NIH to make announcement on fetal tissue research policy amid Trump-era restrictions

This post was originally published on this site

The National Institutes of Health (NIH) plans to make an announcement on its fetal tissue research policy following a Trump administration ban, Health and Human Services (HHS) Secretary Xavier BecerraXavier BecerraOvernight Health Care: CDC director calls on Michigan to ‘close things down’ amid surge in cases | Regeneron says antibody therapy prevents COVID-19 infections HHS expands Medicaid postpartum coverage for Illinois mothers up to a year after giving birth Over 500,000 people sign up for ObamaCare in special sign-up period MORE said on Thursday. 

During a House Appropriations subcommittee, Becerra said NIH “will be making an announcement I believe tomorrow” on the ban implemented in 2019 

“You want to keep your ears open for that,” he said. “But we believe that we have to do the research that it takes to make sure that we’re incorporating innovation and getting all of those types of treatments and therapies out there to the American people.”

ADVERTISEMENT

Later in the hearing, Rep. Ben ClineBenjamin (Ben) Lee ClineHouse approves bills tightening background checks on guns READ: The Republicans who voted to challenge election results Parties collide over police reform MORE (R-Va.) said, “I hope you’re going to continue the Trump administration policy and that’s going to be your announcement tomorrow.”

But the upcoming notice on fetal tissue research comes after 26 Democratic House members sent a letter to Becerra earlier this week calling for the Biden administration to end the Trump-era restriction. 

The letter, led by Reps. Suzan DelBeneSuzan Kay DelBeneTo encourage innovation, Congress should pass two bills protecting important R&D tax provision Lawmakers reintroduce legislation to secure internet-connected devices Hillicon Valley: House approves almost billion in cyber, tech funds as part of relief package | Officials warn of ‘widespread’ exploit of Microsoft vulnerabilities | Facebook files to dismiss antitrust lawsuits MORE (Wash.), Jan SchakowskyJanice (Jan) Danoff SchakowskyHillicon Valley: House lawmakers fired up for hearing with tech CEOs | Zuckerberg proposes conditional Section 230 reforms | Lawmakers reintroduce bill to secure internet-connected devices Progressives up pressure on Biden to back COVID vaccine patent waiver House lawmakers fired up for hearing with tech CEOs MORE (Ill.), and Mark PocanMark William PocanBiden defense budget criticized by Republicans, progressives alike Senate GOP slams Biden defense budget Omar rips Bezos amid union fight: Forces workers to ‘defecate in bags’ MORE (Wis.), labeled fetal tissue as “an irreplaceable resource for research that has led to numerous scientific and medical advances,” including treatment for COVID-19.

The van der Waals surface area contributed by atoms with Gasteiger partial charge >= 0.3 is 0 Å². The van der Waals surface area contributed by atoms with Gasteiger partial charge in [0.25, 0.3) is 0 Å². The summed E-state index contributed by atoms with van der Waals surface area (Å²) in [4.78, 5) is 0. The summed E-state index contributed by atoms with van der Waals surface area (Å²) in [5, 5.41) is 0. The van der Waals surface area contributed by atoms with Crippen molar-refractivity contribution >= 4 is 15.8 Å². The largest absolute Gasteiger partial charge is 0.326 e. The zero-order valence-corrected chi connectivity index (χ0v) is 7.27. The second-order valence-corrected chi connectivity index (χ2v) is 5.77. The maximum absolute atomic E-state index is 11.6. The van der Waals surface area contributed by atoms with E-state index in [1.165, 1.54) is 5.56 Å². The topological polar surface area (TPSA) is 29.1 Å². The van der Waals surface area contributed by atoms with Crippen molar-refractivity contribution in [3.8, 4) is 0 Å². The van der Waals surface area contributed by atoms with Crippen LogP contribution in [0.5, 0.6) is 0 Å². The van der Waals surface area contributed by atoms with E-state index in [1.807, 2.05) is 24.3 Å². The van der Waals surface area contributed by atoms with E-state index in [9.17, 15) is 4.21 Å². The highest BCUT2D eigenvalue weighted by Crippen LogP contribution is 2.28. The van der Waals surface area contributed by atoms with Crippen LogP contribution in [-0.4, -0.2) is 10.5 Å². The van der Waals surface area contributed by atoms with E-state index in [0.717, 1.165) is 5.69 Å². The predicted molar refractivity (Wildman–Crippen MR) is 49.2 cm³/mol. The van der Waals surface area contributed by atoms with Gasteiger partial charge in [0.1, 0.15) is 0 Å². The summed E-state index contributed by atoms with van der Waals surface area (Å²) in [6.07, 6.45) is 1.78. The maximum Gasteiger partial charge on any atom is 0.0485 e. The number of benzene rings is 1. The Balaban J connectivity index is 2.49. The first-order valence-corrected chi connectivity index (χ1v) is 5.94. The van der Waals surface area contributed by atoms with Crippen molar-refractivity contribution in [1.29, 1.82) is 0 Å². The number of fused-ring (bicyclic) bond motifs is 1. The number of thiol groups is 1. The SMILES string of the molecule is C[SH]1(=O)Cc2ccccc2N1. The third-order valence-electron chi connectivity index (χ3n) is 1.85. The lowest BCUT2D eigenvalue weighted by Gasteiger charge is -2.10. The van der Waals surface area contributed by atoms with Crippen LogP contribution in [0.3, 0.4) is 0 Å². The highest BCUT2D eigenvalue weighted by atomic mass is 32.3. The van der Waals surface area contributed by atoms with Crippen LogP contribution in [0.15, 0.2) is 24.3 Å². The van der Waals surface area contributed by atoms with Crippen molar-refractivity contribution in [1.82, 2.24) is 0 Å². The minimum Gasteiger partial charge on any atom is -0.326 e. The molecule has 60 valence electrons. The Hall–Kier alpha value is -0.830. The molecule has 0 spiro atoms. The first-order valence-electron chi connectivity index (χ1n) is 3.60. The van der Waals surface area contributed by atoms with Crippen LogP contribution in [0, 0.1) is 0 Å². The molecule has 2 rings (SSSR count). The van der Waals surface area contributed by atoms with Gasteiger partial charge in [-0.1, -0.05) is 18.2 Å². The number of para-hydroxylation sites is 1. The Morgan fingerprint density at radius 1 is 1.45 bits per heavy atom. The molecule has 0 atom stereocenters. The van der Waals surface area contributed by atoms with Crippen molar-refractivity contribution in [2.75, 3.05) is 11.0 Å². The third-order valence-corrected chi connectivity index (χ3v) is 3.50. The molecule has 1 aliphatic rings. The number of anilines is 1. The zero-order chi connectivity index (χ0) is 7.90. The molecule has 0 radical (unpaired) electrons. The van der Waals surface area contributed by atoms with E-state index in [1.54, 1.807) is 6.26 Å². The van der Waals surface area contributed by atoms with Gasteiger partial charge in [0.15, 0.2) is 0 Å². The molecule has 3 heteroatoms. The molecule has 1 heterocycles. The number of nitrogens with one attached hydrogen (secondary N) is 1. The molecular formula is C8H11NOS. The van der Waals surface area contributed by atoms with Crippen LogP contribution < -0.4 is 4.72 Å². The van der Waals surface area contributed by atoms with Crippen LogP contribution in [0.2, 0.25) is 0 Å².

“The previous administration’s restrictions on fetal tissue research continue to threaten scientific and medical advances by blocking intramural researchers from using the material and discouraging extramural researchers from pursuing research with it,” the lawmakers wrote. “The Trump administration’s policy was politically motivated and unnecessary.”

The Democrats also said that fetal tissue has been used to treat cystic fibrosis and hemophilia as well as assisted in studying Zika, HIV, ALS and Parkinson’s disease. Supporters of using fetal tissue in research have said it’s been used for decades, including in creating the first polio and measles vaccines. 

ADVERTISEMENT

Then-President TrumpDonald TrumpTrump mocks Murkowski, Cheney election chances Race debate grips Congress US reentry to Paris agreement adds momentum to cities’ sustainability efforts MORE faced pressure from anti-abortion organizations to stop allowing federal funding to go to research projects that use fetal tissue from elective abortions. The former president announced the ban in June 2019, as well as the cancellation of a multi-million-dollar contract with the University of California, San Francisco, which utilized fetal tissue in HIV studies.  

“Promoting the dignity of human life from conception to natural death is one of the very top priorities of President Trump’s administration,” HHS said in a statement at the time. 

House Democrats responded that same month with a vote to block the ban. But the measure did not go anywhere in the Republican-majority Senate. 

Several Democratic members also requested that Trump rescind the ban amid the COVID-19 pandemic in April of last year, so federal funding could go to research on treatments involving fetal tissues.